Sarita Mandanna says the image that cropped up for her new book, Good Hope Road, was that of a large black mirror hanging on a wall. Having no conscious memory of it before, she was led, serendipitously, to the Claude mirror while researching the book. But a haunting motif that opens the novel would have to be the human hand. When Obadaiah Nelson, a Louisina native and a volunteer with the French Foreign Legion in Paris, finds a buried hand sticking out of the muddy trenches in the land he is manning, the evocative imagery sets the tone: the hand of a dead man buried after a bloody fight; the hand that pulls the trigger; the hand that goes up in prayer; the hand of protagonist Jim Stonebridge, son of World War I veteran James Stonebridge, at the end laying the black mirror—an old war souvenir—at the bottom of the river, in a symbolic attempt to put his father’s memories to peace.
After her critically acclaimed first novel, Tiger Hills (long listed for the Man Asian Literary Prize in 2011), which traced love across generations set in Coorg, Good Hope Road is about the legacy of war across countries. The fundamentals of both books are the same, she says: deeply felt human themes, relationships forged between husband and wife, parent and child, of friendships and betrayal. “The settings, too, while disparate, felt similar,” she says. “I love Coorg’s pastoral nature and when living in NYC, would often take off for the hills of New England. This backdrop has been described in Good Hope Road— the hills, the stone walls and apple orchards, the bucolic, small town nature of it all.”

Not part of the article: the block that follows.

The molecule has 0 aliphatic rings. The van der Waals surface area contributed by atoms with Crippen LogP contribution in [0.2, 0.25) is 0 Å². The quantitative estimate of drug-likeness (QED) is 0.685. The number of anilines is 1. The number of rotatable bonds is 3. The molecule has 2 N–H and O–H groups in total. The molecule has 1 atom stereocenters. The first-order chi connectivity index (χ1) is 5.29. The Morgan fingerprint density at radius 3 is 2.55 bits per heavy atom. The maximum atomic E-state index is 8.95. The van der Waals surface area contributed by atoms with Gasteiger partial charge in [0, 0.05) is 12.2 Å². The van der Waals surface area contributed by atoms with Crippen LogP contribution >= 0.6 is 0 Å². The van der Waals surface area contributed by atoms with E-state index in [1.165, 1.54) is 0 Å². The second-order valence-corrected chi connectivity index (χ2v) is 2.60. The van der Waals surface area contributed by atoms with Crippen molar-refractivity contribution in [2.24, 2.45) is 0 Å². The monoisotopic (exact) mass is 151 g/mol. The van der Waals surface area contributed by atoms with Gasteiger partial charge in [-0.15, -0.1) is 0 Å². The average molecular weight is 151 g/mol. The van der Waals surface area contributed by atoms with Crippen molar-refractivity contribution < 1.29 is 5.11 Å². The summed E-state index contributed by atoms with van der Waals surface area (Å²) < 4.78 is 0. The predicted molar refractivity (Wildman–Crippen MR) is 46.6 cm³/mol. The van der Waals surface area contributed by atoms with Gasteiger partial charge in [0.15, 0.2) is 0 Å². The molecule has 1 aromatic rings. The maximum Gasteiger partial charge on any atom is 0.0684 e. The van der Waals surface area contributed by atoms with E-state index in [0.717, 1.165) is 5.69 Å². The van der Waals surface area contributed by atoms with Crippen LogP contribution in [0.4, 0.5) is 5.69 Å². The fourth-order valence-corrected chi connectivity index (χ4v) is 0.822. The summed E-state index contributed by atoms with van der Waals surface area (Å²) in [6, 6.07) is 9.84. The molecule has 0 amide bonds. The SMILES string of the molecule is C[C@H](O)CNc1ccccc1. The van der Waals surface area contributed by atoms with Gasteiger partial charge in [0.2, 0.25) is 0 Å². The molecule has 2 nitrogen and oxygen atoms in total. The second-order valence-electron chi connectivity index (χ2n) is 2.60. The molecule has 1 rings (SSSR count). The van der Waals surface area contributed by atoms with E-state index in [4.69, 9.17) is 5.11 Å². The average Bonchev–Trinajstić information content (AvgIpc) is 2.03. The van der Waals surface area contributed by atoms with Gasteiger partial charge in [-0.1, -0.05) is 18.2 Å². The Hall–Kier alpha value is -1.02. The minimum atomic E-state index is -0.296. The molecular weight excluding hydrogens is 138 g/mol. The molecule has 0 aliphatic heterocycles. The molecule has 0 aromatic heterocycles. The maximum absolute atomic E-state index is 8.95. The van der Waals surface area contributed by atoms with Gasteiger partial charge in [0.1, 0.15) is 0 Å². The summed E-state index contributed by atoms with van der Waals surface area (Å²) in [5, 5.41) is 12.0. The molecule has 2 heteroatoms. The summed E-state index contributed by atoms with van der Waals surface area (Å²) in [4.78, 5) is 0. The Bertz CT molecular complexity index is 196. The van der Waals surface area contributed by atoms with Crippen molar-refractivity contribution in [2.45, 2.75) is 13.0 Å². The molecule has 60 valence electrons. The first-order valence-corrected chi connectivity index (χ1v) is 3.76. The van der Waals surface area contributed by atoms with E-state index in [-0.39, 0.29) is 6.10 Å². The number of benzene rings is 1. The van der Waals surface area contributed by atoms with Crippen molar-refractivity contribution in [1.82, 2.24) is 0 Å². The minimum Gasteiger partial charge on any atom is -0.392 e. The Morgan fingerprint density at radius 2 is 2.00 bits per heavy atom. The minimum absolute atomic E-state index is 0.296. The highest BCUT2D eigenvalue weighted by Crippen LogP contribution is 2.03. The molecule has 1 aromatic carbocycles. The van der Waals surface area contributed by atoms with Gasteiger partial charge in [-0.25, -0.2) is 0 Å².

Being an Army daughter naturally had an imprint on Mandanna's work. For years, she had Siegfried Sassoon’s poem tacked over her desk at work: And while the dawn begins with the slashing rain/ I think of the Battalion in the mud/ When are you going out to them again?/ Are they not still your brothers through our blood? “When I started on Good Hope Road, this then was the theme that emerged: the special brotherhood forged on the battlefield, the impact of war long after the guns have fallen silent, and the toll it extracts on survivors and their families,” she says.
In the book, one day, the free-spirited Madeleine Scott literally drops from the sky to enter the lives of the Stonebridge family. Jim rediscovers his father, who goes from being a recluse to take on the fight for the rights of the war veterans. Does Mandanna find parallels between the Major’s fight and the recent agitation for One Rank, One Pension in India? “In both cases, that of the Bonus Bill and the OROP, soldiers have unfortunately had to demand what is rightfully theirs,” she says. “Modern society grossly undervalues three of its most important underpinnings: nurses, teachers and soldiers. The other striking parallel is how singularly peaceful they have been.... It is heartening to see that the OROP issue, at least, has gained traction.”
Good Hope Road
By Sarita Mandanna
Published by Aleph Book Company
Price Rs.595; pages 368